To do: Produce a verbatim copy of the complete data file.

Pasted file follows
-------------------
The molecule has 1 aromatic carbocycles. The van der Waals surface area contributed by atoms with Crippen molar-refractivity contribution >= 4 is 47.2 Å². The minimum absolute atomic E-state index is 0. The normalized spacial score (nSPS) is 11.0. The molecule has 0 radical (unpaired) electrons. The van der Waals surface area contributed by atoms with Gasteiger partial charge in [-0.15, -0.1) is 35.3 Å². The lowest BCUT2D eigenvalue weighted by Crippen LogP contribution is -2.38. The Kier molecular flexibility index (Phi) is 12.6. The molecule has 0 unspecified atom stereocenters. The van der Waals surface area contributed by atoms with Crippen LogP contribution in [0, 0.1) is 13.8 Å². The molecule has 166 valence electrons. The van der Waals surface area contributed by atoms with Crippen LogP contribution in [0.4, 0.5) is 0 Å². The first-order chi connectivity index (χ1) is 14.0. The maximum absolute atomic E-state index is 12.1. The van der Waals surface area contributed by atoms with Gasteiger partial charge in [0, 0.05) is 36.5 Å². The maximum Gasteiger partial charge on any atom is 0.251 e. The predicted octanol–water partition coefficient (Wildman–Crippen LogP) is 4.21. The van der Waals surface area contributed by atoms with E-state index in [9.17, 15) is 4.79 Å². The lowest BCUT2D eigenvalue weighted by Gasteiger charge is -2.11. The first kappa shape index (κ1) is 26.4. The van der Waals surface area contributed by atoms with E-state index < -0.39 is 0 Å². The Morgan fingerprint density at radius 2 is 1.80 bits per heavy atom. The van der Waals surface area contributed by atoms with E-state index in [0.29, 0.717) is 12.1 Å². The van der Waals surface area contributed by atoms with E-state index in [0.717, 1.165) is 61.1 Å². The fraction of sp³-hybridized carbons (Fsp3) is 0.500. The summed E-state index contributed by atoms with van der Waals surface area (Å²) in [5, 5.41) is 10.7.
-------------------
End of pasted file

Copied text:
The molecule has 1 aromatic carbocycles. The van der Waals surface area contributed by atoms with Crippen molar-refractivity contribution >= 4 is 47.2 Å². The minimum absolute atomic E-state index is 0. The normalized spacial score (nSPS) is 11.0. The molecule has 0 radical (unpaired) electrons. The van der Waals surface area contributed by atoms with Gasteiger partial charge in [-0.15, -0.1) is 35.3 Å². The lowest BCUT2D eigenvalue weighted by Crippen LogP contribution is -2.38. The Kier molecular flexibility index (Phi) is 12.6. The molecule has 0 unspecified atom stereocenters. The van der Waals surface area contributed by atoms with Crippen LogP contribution in [0, 0.1) is 13.8 Å². The molecule has 166 valence electrons. The van der Waals surface area contributed by atoms with Crippen LogP contribution in [0.4, 0.5) is 0 Å². The first-order chi connectivity index (χ1) is 14.0. The maximum absolute atomic E-state index is 12.1. The van der Waals surface area contributed by atoms with Gasteiger partial charge in [0, 0.05) is 36.5 Å². The maximum Gasteiger partial charge on any atom is 0.251 e. The predicted octanol–water partition coefficient (Wildman–Crippen LogP) is 4.21. The van der Waals surface area contributed by atoms with E-state index in [9.17, 15) is 4.79 Å². The lowest BCUT2D eigenvalue weighted by Gasteiger charge is -2.11. The first kappa shape index (κ1) is 26.4. The van der Waals surface area contributed by atoms with E-state index < -0.39 is 0 Å². The Morgan fingerprint density at radius 2 is 1.80 bits per heavy atom. The van der Waals surface area contributed by atoms with E-state index in [0.29, 0.717) is 12.1 Å². The van der Waals surface area contributed by atoms with E-state index in [0.717, 1.165) is 61.1 Å². The fraction of sp³-hybridized carbons (Fsp3) is 0.500. The summed E-state index contributed by atoms with van der Waals surface area (Å²) in [5, 5.41) is 10.7.